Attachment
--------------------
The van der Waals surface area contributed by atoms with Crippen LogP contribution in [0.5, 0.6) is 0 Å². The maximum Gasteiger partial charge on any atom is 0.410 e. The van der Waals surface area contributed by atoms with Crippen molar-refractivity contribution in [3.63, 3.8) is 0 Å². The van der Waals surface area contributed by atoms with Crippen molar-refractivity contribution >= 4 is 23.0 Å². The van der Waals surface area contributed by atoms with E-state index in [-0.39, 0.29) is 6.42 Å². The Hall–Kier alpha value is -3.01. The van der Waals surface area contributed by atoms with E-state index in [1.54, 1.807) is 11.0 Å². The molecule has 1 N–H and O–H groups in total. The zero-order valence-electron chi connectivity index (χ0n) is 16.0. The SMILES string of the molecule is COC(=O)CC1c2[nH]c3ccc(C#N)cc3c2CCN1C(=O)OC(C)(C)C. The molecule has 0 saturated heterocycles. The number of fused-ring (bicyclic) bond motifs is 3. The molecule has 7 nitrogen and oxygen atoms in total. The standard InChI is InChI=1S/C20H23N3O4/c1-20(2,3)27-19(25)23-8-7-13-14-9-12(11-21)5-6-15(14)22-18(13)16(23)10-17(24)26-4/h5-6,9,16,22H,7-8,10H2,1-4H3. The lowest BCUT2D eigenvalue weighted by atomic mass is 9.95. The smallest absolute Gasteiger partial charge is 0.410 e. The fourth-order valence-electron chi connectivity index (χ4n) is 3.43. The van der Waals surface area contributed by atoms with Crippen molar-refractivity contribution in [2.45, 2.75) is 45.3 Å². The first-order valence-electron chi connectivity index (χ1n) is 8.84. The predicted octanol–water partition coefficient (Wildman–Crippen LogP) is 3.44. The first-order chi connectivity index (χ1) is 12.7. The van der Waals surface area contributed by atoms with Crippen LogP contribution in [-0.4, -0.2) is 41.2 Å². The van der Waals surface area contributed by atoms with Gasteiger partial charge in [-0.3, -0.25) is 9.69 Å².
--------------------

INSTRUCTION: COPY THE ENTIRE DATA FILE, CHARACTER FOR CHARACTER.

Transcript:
The van der Waals surface area contributed by atoms with Crippen LogP contribution in [0.5, 0.6) is 0 Å². The maximum Gasteiger partial charge on any atom is 0.410 e. The van der Waals surface area contributed by atoms with Crippen molar-refractivity contribution in [3.63, 3.8) is 0 Å². The van der Waals surface area contributed by atoms with Crippen molar-refractivity contribution >= 4 is 23.0 Å². The van der Waals surface area contributed by atoms with E-state index in [-0.39, 0.29) is 6.42 Å². The Hall–Kier alpha value is -3.01. The van der Waals surface area contributed by atoms with E-state index in [1.54, 1.807) is 11.0 Å². The molecule has 1 N–H and O–H groups in total. The zero-order valence-electron chi connectivity index (χ0n) is 16.0. The SMILES string of the molecule is COC(=O)CC1c2[nH]c3ccc(C#N)cc3c2CCN1C(=O)OC(C)(C)C. The molecule has 0 saturated heterocycles. The number of fused-ring (bicyclic) bond motifs is 3. The molecule has 7 nitrogen and oxygen atoms in total. The standard InChI is InChI=1S/C20H23N3O4/c1-20(2,3)27-19(25)23-8-7-13-14-9-12(11-21)5-6-15(14)22-18(13)16(23)10-17(24)26-4/h5-6,9,16,22H,7-8,10H2,1-4H3. The lowest BCUT2D eigenvalue weighted by atomic mass is 9.95. The smallest absolute Gasteiger partial charge is 0.410 e. The fourth-order valence-electron chi connectivity index (χ4n) is 3.43. The van der Waals surface area contributed by atoms with Crippen molar-refractivity contribution in [2.45, 2.75) is 45.3 Å². The first-order valence-electron chi connectivity index (χ1n) is 8.84. The predicted octanol–water partition coefficient (Wildman–Crippen LogP) is 3.44. The first-order chi connectivity index (χ1) is 12.7. The van der Waals surface area contributed by atoms with Crippen LogP contribution in [-0.4, -0.2) is 41.2 Å². The van der Waals surface area contributed by atoms with Gasteiger partial charge in [-0.3, -0.25) is 9.69 Å².